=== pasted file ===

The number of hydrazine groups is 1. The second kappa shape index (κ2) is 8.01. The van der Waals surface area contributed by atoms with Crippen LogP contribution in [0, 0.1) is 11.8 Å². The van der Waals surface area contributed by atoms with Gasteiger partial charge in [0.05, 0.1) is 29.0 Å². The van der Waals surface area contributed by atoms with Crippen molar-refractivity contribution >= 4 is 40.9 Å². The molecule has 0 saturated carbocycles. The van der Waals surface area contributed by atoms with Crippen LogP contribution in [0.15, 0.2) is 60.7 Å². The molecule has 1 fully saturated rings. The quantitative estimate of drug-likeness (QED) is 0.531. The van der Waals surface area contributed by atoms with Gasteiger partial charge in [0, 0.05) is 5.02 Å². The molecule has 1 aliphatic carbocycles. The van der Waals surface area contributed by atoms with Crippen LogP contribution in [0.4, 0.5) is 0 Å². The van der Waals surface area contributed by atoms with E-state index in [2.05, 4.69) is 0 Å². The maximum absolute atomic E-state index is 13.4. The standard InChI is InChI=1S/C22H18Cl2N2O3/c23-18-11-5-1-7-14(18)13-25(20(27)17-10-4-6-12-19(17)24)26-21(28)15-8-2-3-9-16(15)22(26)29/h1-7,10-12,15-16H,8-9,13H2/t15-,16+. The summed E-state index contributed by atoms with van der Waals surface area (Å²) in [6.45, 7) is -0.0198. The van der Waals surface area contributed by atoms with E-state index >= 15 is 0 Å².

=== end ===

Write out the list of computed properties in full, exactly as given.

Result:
The number of hydrazine groups is 1. The second kappa shape index (κ2) is 8.01. The van der Waals surface area contributed by atoms with Crippen LogP contribution in [0, 0.1) is 11.8 Å². The van der Waals surface area contributed by atoms with Gasteiger partial charge in [0.05, 0.1) is 29.0 Å². The van der Waals surface area contributed by atoms with Crippen molar-refractivity contribution >= 4 is 40.9 Å². The molecule has 0 saturated carbocycles. The van der Waals surface area contributed by atoms with Crippen LogP contribution in [0.15, 0.2) is 60.7 Å². The molecule has 1 fully saturated rings. The quantitative estimate of drug-likeness (QED) is 0.531. The van der Waals surface area contributed by atoms with Gasteiger partial charge in [0, 0.05) is 5.02 Å². The molecule has 1 aliphatic carbocycles. The van der Waals surface area contributed by atoms with Crippen LogP contribution in [0.4, 0.5) is 0 Å². The van der Waals surface area contributed by atoms with E-state index in [2.05, 4.69) is 0 Å². The maximum absolute atomic E-state index is 13.4. The standard InChI is InChI=1S/C22H18Cl2N2O3/c23-18-11-5-1-7-14(18)13-25(20(27)17-10-4-6-12-19(17)24)26-21(28)15-8-2-3-9-16(15)22(26)29/h1-7,10-12,15-16H,8-9,13H2/t15-,16+. The summed E-state index contributed by atoms with van der Waals surface area (Å²) in [6.45, 7) is -0.0198. The van der Waals surface area contributed by atoms with E-state index >= 15 is 0 Å².